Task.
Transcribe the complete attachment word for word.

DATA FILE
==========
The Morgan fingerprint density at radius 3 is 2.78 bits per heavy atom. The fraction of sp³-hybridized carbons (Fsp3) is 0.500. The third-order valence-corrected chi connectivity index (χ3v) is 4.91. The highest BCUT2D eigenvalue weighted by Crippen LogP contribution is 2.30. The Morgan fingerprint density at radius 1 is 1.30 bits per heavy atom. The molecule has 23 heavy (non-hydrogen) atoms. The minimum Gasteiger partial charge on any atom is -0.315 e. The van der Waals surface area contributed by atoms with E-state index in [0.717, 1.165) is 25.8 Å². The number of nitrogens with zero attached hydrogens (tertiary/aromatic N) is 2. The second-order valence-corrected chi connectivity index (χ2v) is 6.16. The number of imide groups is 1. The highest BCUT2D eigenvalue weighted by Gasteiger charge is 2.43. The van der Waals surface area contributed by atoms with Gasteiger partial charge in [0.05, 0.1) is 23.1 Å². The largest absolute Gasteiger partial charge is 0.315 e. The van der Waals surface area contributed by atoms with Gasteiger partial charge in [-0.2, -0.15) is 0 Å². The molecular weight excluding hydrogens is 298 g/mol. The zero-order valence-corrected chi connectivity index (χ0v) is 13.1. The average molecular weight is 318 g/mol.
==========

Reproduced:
The Morgan fingerprint density at radius 3 is 2.78 bits per heavy atom. The fraction of sp³-hybridized carbons (Fsp3) is 0.500. The third-order valence-corrected chi connectivity index (χ3v) is 4.91. The highest BCUT2D eigenvalue weighted by Crippen LogP contribution is 2.30. The Morgan fingerprint density at radius 1 is 1.30 bits per heavy atom. The molecule has 23 heavy (non-hydrogen) atoms. The minimum Gasteiger partial charge on any atom is -0.315 e. The van der Waals surface area contributed by atoms with E-state index in [0.717, 1.165) is 25.8 Å². The number of nitrogens with zero attached hydrogens (tertiary/aromatic N) is 2. The second-order valence-corrected chi connectivity index (χ2v) is 6.16. The number of imide groups is 1. The highest BCUT2D eigenvalue weighted by Gasteiger charge is 2.43. The van der Waals surface area contributed by atoms with Gasteiger partial charge in [0.05, 0.1) is 23.1 Å². The largest absolute Gasteiger partial charge is 0.315 e. The van der Waals surface area contributed by atoms with Gasteiger partial charge in [-0.2, -0.15) is 0 Å². The molecular weight excluding hydrogens is 298 g/mol. The zero-order valence-corrected chi connectivity index (χ0v) is 13.1. The average molecular weight is 318 g/mol.